Operations and HR directors from some of Scotland’s leading food and drink producers will gather this week to examine ways of avoiding the pitfalls from failing to look after their workers.
The event on October 23 in Glasgow will focus on Working Time and Modern Slavery legislation, and how these regulations apply on the production line. With increased understanding of the requirements, participants will be better able to protect their business brand and reputation from the fall-out of negative publicity.
The event is being hosted at the Dakota Hotel by industrial recruitment agency Brightwork. Based in Edinburgh and Glasgow, Brightwork is part of the UK-wide Staffline Group and is a leading supplier of temporary workers to Scotland’s drinks industry.
“In today’s communications environment, one bad news story about the mistreatment of staff can quickly go viral, causing major damage for an employer,” said Shan Saba, a director at Brightwork. “We work in partnership with our clients to ensure they understand what is required of them, and how they can best meet their commitments.
“With all that is going on with the economy, margins in the food and drink industry are getting squeezed tighter than ever, so there can be a temptation to cut corners wherever possible. But this is a false economy if one mis-step tears down years or decades of investment in your brand.”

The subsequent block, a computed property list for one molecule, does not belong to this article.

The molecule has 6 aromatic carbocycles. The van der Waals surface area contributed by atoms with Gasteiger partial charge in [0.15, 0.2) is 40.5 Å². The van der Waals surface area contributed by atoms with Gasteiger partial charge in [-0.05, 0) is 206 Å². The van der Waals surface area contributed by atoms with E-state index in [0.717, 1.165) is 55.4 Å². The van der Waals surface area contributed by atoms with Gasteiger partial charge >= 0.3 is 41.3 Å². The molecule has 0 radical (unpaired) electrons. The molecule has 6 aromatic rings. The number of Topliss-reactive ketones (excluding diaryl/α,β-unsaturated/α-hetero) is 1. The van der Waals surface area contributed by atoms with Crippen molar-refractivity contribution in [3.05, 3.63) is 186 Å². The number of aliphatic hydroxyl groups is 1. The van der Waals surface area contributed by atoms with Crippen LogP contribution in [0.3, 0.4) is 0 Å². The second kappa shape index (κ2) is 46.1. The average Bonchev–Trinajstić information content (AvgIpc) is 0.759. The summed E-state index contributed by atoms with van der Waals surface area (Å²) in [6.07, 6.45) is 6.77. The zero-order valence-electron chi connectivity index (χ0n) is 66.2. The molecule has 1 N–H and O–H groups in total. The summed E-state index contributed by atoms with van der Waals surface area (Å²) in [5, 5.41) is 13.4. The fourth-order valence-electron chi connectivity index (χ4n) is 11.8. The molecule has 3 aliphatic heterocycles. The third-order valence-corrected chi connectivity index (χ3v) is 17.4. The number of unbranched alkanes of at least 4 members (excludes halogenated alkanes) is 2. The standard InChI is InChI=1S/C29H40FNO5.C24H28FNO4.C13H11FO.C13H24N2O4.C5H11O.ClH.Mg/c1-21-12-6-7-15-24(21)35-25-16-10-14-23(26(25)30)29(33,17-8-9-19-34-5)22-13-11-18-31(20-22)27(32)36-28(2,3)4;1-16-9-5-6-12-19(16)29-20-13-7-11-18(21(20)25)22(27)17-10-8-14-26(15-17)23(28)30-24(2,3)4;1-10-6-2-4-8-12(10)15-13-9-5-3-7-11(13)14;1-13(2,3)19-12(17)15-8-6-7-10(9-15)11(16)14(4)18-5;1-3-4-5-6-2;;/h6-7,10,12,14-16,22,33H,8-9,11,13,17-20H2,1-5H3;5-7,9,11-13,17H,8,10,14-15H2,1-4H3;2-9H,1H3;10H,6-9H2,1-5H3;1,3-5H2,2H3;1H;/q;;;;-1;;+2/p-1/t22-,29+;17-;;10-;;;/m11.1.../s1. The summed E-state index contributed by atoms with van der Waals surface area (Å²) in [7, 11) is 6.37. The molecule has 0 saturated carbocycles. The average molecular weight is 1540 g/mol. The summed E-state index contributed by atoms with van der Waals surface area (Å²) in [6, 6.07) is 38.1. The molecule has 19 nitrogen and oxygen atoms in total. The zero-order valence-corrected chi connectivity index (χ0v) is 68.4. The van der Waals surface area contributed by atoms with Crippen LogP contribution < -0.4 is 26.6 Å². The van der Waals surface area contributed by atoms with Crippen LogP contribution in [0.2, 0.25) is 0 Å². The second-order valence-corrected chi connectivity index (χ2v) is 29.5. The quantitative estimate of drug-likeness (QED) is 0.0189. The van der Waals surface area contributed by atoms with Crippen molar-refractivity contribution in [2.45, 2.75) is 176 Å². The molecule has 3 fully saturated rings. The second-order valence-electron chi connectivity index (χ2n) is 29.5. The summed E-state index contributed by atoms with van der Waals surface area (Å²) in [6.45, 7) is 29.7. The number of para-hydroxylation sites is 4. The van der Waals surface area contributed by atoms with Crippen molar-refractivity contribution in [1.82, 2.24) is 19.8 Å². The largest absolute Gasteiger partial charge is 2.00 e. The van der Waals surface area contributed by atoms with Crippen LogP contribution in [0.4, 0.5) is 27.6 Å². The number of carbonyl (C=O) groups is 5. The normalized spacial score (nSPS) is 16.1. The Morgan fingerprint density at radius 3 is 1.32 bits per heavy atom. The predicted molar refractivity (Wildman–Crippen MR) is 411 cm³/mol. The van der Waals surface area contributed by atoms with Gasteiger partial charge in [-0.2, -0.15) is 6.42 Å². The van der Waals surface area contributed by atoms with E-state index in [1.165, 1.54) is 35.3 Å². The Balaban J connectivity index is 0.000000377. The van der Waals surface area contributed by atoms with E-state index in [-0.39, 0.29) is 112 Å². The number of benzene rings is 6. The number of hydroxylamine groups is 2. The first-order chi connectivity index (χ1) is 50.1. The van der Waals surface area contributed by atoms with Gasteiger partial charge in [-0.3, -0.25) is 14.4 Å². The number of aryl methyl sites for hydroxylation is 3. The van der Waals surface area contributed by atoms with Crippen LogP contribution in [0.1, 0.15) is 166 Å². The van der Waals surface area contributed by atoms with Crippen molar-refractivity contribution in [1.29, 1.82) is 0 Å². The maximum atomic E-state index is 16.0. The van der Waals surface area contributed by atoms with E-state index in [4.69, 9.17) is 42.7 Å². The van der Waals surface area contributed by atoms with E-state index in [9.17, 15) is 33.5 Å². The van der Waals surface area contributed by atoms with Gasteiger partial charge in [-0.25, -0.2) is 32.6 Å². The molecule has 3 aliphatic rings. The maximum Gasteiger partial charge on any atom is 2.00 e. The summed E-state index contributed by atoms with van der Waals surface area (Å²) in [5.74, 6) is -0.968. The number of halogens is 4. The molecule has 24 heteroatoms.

The lunch event will cover the guidance provided by the Association of Labour Providers and HMRC, plus tips on how to effectively audit working time. It will finish off with a segment on modern slavery, including how to identify the signs of human trafficking and how to minimise the risks within a supply chain.
The discussion will be led by Jane Blaydon, director of compliance and ethical standards at Staffline, and Staffline investigative officer Paul McAnulty.
Jane has led several investigations into National Minimum Wage breaches, and has assisted in the rescue of more than 100 victims of modern slavery. She also oversees the standards for working time audits at Staffline, which provides this service to more than 350 clients across the UK.
Paul is a former member of the Derbyshire Police Force who now leads investigations to identify those businesses at risk of being infiltrated by the criminal gangs that are often behind modern slavery cases in the UK.